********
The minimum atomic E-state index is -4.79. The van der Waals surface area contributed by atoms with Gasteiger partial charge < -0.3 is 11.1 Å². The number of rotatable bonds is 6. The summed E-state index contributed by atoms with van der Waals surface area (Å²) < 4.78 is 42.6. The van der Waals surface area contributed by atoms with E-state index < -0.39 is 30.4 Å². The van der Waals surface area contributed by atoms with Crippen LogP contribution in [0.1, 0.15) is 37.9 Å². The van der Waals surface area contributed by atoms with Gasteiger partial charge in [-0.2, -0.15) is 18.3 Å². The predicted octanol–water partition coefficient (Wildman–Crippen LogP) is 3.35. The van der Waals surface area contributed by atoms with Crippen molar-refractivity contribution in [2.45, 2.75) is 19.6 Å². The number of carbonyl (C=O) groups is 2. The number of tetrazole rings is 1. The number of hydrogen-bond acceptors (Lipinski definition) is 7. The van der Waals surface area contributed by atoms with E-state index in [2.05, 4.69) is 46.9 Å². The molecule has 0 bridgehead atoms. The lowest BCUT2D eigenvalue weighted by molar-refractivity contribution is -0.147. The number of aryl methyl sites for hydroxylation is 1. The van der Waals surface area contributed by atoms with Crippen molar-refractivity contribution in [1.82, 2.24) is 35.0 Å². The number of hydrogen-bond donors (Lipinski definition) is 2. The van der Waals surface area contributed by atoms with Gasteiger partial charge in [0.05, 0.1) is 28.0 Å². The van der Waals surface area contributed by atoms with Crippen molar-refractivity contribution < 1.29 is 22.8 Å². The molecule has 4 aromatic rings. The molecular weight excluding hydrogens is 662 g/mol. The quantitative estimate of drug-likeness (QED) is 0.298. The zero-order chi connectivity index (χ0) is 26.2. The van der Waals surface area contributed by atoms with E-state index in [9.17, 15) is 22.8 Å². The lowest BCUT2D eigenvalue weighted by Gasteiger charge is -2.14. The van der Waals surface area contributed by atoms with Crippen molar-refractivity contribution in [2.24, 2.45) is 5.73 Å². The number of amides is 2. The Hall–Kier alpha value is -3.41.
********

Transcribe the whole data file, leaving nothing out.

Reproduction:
The minimum atomic E-state index is -4.79. The van der Waals surface area contributed by atoms with Gasteiger partial charge < -0.3 is 11.1 Å². The number of rotatable bonds is 6. The summed E-state index contributed by atoms with van der Waals surface area (Å²) < 4.78 is 42.6. The van der Waals surface area contributed by atoms with E-state index < -0.39 is 30.4 Å². The van der Waals surface area contributed by atoms with Crippen LogP contribution in [0.1, 0.15) is 37.9 Å². The van der Waals surface area contributed by atoms with Gasteiger partial charge in [-0.2, -0.15) is 18.3 Å². The predicted octanol–water partition coefficient (Wildman–Crippen LogP) is 3.35. The van der Waals surface area contributed by atoms with Crippen molar-refractivity contribution in [2.45, 2.75) is 19.6 Å². The number of carbonyl (C=O) groups is 2. The number of tetrazole rings is 1. The number of hydrogen-bond acceptors (Lipinski definition) is 7. The van der Waals surface area contributed by atoms with E-state index in [2.05, 4.69) is 46.9 Å². The molecule has 0 bridgehead atoms. The lowest BCUT2D eigenvalue weighted by molar-refractivity contribution is -0.147. The number of aryl methyl sites for hydroxylation is 1. The van der Waals surface area contributed by atoms with Crippen molar-refractivity contribution in [1.82, 2.24) is 35.0 Å². The number of hydrogen-bond donors (Lipinski definition) is 2. The van der Waals surface area contributed by atoms with Gasteiger partial charge in [0.05, 0.1) is 28.0 Å². The van der Waals surface area contributed by atoms with Crippen molar-refractivity contribution < 1.29 is 22.8 Å². The molecule has 4 aromatic rings. The molecular weight excluding hydrogens is 662 g/mol. The quantitative estimate of drug-likeness (QED) is 0.298. The zero-order chi connectivity index (χ0) is 26.2. The van der Waals surface area contributed by atoms with E-state index in [9.17, 15) is 22.8 Å². The lowest BCUT2D eigenvalue weighted by Gasteiger charge is -2.14. The van der Waals surface area contributed by atoms with Crippen molar-refractivity contribution in [2.24, 2.45) is 5.73 Å². The number of amides is 2. The Hall–Kier alpha value is -3.41.